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Be kinder than necessary-

Everyone you meet is fighting

Some kind of battle.

 I've been out walking
I don't do too much talking these days
These days
These days I seem to think a lot about the things that I forgot to do

for you...

And all the times I had the chance to

These days I sit on cornerstones and count the time in quarter tones to ten
Please don't confront me with my failures
I had not forgotten them

Small things are best:
  Grief and unrest
    To rank and wealth are given;
      But little things
        On little wings
          Bear little souls to Heaven.
      - Rev. Frederick William Faber,
        Written in a Little Lady's Little Album



The Warmth of A Horse

> When your day seems out of balance
>      and so many things go wrong ...
>      When people fight around you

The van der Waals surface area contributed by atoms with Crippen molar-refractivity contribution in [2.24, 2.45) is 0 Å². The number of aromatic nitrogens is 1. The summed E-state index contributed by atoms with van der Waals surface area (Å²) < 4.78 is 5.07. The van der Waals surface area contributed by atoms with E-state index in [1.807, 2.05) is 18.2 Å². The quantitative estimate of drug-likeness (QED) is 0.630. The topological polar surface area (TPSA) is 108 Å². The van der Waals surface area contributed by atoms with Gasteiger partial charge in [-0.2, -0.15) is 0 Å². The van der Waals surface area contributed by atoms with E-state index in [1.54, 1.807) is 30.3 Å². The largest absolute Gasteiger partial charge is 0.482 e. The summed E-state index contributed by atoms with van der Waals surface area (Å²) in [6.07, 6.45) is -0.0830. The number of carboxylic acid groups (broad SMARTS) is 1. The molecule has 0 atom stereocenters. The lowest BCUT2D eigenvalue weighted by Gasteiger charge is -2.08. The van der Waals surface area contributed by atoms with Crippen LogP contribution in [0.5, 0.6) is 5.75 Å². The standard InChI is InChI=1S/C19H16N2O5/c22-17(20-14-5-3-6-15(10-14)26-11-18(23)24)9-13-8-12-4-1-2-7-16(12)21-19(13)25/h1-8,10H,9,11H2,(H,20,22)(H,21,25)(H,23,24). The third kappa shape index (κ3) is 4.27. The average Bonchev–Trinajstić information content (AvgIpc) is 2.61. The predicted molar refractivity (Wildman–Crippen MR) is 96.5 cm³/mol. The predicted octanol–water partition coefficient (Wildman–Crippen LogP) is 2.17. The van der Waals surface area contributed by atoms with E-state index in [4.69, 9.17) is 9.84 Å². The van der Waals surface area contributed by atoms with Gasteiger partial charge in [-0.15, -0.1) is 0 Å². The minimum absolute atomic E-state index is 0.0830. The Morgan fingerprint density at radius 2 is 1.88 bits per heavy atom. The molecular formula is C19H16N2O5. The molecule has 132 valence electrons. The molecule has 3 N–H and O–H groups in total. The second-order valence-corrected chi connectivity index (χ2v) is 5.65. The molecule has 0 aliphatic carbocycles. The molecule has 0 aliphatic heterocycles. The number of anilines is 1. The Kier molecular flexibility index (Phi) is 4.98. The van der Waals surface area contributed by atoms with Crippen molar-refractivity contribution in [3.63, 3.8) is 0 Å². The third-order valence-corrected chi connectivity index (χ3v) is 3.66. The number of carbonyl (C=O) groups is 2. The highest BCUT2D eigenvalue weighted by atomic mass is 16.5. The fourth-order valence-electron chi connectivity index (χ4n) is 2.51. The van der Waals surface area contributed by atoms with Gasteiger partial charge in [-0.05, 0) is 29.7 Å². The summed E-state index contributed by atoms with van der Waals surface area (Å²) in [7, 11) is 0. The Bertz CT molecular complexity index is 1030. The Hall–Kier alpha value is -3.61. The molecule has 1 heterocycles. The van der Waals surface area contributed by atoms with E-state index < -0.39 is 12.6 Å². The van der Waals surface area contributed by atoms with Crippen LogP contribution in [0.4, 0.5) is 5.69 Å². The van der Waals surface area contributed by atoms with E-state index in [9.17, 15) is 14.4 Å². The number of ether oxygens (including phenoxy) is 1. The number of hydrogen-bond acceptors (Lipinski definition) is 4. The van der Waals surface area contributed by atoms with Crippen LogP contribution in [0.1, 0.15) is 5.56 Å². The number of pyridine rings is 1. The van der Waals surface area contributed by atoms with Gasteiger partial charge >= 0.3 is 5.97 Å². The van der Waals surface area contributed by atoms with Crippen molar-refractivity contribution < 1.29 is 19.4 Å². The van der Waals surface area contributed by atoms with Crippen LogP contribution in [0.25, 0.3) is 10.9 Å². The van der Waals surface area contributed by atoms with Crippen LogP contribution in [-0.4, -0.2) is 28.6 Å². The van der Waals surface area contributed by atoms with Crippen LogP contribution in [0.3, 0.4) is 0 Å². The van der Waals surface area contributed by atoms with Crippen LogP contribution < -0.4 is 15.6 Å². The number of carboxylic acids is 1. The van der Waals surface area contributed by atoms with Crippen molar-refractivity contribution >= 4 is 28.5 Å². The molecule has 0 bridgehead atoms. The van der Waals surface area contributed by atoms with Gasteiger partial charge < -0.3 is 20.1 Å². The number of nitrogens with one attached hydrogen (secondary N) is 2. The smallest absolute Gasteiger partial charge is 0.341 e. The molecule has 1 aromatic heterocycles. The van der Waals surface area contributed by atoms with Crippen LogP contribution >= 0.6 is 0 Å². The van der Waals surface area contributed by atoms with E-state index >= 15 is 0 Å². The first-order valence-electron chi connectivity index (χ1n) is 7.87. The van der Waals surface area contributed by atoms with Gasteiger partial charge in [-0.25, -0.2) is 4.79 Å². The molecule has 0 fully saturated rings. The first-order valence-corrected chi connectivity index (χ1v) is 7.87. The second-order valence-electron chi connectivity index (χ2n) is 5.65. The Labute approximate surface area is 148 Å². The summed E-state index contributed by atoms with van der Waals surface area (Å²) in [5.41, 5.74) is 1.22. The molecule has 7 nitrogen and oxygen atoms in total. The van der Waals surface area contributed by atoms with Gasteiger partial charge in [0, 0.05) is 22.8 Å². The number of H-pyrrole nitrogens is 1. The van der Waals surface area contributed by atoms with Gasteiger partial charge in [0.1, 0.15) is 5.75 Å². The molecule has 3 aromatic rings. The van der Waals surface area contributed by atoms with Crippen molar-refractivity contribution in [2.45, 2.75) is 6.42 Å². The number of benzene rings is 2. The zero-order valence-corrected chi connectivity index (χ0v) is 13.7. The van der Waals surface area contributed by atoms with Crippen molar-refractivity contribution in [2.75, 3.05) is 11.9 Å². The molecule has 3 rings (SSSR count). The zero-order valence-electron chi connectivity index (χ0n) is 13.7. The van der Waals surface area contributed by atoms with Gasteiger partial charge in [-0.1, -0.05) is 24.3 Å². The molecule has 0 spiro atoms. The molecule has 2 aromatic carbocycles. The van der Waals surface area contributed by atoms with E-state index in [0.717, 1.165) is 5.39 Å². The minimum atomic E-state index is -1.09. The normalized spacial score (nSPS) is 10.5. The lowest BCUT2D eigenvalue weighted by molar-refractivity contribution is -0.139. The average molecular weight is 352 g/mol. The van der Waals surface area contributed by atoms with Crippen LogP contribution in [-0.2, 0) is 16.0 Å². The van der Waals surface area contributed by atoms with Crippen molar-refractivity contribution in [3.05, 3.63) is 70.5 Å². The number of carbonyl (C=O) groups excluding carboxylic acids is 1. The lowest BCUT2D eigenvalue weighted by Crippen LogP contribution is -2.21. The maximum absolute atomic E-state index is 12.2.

>      and the clock drags on so long ...
>      When some folks act like children
>      and fill you with remorse ...
>      Go out into your pasture and wrap
>      your arms around your horse.
>      His gentle breath enfolds you as he
>      watches with those eyes ...
>      He may not have a PhD but he
>      is, oh so wise!
>      His head rests on your shoulder
>      you hug him good and tight ...
>      He puts your world in balance
>      and makes it seem all right.
>      Your tears will soon stop flowing,
>      the tension will be eased ...
>      The nonsense has been lifted.
>      You are quiet and at peace.
>      So when you need some balance
>      from the stresses in your day ...
>      The therapy you really need
>      Is out there eating hay!

This is a personal favorite of mine. I have cried over it many times and many have received it from me in special times...

The Grandest Foal

>I'll lend you for a little while,
>My grandest foal, God said.
>For you to love while he's alive,
>And mourn for when he's dead.
>  It may be one or twenty years,
>Or days or months, you see.
>But will you, til I take him back,
>Take care of him for me?
>He'll bring his charms to gladden you